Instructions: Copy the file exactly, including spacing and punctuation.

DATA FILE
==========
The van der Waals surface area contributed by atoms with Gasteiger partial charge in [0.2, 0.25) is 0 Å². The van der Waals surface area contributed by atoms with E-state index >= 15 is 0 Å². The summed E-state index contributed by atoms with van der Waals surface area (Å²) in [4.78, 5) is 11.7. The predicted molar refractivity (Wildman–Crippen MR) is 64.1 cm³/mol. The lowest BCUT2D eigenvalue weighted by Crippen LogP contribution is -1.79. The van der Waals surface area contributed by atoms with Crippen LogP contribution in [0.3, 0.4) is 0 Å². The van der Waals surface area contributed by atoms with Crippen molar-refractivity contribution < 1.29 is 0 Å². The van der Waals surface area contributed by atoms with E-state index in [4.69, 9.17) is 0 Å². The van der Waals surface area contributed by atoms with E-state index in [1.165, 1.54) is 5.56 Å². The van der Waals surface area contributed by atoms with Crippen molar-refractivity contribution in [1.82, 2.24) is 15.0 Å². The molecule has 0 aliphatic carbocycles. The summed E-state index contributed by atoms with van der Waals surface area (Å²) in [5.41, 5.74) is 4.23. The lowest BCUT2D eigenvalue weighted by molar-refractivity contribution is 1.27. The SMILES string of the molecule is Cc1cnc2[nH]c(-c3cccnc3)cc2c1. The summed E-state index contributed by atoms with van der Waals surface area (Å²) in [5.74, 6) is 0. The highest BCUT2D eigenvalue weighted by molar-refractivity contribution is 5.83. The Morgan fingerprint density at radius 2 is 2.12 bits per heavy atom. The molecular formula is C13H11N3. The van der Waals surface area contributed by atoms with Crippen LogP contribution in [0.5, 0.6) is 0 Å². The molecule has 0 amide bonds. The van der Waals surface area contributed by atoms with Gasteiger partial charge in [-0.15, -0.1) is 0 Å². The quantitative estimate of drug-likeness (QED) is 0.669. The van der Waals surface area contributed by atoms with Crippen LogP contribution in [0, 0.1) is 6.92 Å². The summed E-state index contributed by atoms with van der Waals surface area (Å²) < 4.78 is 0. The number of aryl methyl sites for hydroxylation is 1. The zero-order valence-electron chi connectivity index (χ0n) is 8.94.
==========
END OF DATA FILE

The van der Waals surface area contributed by atoms with Gasteiger partial charge in [0.2, 0.25) is 0 Å². The van der Waals surface area contributed by atoms with E-state index >= 15 is 0 Å². The summed E-state index contributed by atoms with van der Waals surface area (Å²) in [4.78, 5) is 11.7. The predicted molar refractivity (Wildman–Crippen MR) is 64.1 cm³/mol. The lowest BCUT2D eigenvalue weighted by Crippen LogP contribution is -1.79. The van der Waals surface area contributed by atoms with Crippen LogP contribution in [0.3, 0.4) is 0 Å². The van der Waals surface area contributed by atoms with Crippen molar-refractivity contribution < 1.29 is 0 Å². The van der Waals surface area contributed by atoms with E-state index in [4.69, 9.17) is 0 Å². The van der Waals surface area contributed by atoms with E-state index in [1.165, 1.54) is 5.56 Å². The van der Waals surface area contributed by atoms with Crippen molar-refractivity contribution in [1.82, 2.24) is 15.0 Å². The molecule has 0 aliphatic carbocycles. The summed E-state index contributed by atoms with van der Waals surface area (Å²) in [5.41, 5.74) is 4.23. The lowest BCUT2D eigenvalue weighted by molar-refractivity contribution is 1.27. The SMILES string of the molecule is Cc1cnc2[nH]c(-c3cccnc3)cc2c1. The summed E-state index contributed by atoms with van der Waals surface area (Å²) in [5.74, 6) is 0. The highest BCUT2D eigenvalue weighted by molar-refractivity contribution is 5.83. The Morgan fingerprint density at radius 2 is 2.12 bits per heavy atom. The molecular formula is C13H11N3. The van der Waals surface area contributed by atoms with Crippen LogP contribution in [0.5, 0.6) is 0 Å². The molecule has 0 amide bonds. The van der Waals surface area contributed by atoms with Gasteiger partial charge in [-0.15, -0.1) is 0 Å². The quantitative estimate of drug-likeness (QED) is 0.669. The van der Waals surface area contributed by atoms with Crippen LogP contribution in [0, 0.1) is 6.92 Å². The summed E-state index contributed by atoms with van der Waals surface area (Å²) < 4.78 is 0. The number of aryl methyl sites for hydroxylation is 1. The zero-order valence-electron chi connectivity index (χ0n) is 8.94.